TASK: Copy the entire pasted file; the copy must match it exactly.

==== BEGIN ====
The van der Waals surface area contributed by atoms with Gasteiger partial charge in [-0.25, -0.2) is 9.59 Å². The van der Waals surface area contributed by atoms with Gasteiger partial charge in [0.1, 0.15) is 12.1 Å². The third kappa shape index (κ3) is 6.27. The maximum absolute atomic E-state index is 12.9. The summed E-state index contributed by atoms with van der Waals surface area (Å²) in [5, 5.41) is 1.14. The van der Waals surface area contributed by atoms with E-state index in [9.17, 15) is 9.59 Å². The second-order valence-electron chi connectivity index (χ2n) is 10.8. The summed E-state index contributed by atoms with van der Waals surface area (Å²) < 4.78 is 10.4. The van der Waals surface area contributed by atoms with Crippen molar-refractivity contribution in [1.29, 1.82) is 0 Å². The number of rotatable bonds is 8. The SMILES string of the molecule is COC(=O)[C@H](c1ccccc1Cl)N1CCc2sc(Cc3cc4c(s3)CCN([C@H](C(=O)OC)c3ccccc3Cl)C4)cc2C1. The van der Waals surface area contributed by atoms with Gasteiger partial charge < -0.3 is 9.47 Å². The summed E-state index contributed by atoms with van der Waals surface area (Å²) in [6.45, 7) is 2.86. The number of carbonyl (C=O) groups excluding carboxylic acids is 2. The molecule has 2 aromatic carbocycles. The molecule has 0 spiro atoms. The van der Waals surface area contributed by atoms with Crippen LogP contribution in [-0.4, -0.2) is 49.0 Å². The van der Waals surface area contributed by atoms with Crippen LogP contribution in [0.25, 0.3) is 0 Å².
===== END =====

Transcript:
The van der Waals surface area contributed by atoms with Gasteiger partial charge in [-0.25, -0.2) is 9.59 Å². The van der Waals surface area contributed by atoms with Gasteiger partial charge in [0.1, 0.15) is 12.1 Å². The third kappa shape index (κ3) is 6.27. The maximum absolute atomic E-state index is 12.9. The summed E-state index contributed by atoms with van der Waals surface area (Å²) in [5, 5.41) is 1.14. The van der Waals surface area contributed by atoms with E-state index in [9.17, 15) is 9.59 Å². The second-order valence-electron chi connectivity index (χ2n) is 10.8. The summed E-state index contributed by atoms with van der Waals surface area (Å²) < 4.78 is 10.4. The van der Waals surface area contributed by atoms with Crippen molar-refractivity contribution in [1.29, 1.82) is 0 Å². The number of rotatable bonds is 8. The SMILES string of the molecule is COC(=O)[C@H](c1ccccc1Cl)N1CCc2sc(Cc3cc4c(s3)CCN([C@H](C(=O)OC)c3ccccc3Cl)C4)cc2C1. The van der Waals surface area contributed by atoms with Gasteiger partial charge < -0.3 is 9.47 Å². The summed E-state index contributed by atoms with van der Waals surface area (Å²) in [6.45, 7) is 2.86. The number of carbonyl (C=O) groups excluding carboxylic acids is 2. The molecule has 2 aromatic carbocycles. The molecule has 0 spiro atoms. The van der Waals surface area contributed by atoms with Crippen LogP contribution in [-0.4, -0.2) is 49.0 Å². The van der Waals surface area contributed by atoms with Crippen LogP contribution in [0.25, 0.3) is 0 Å².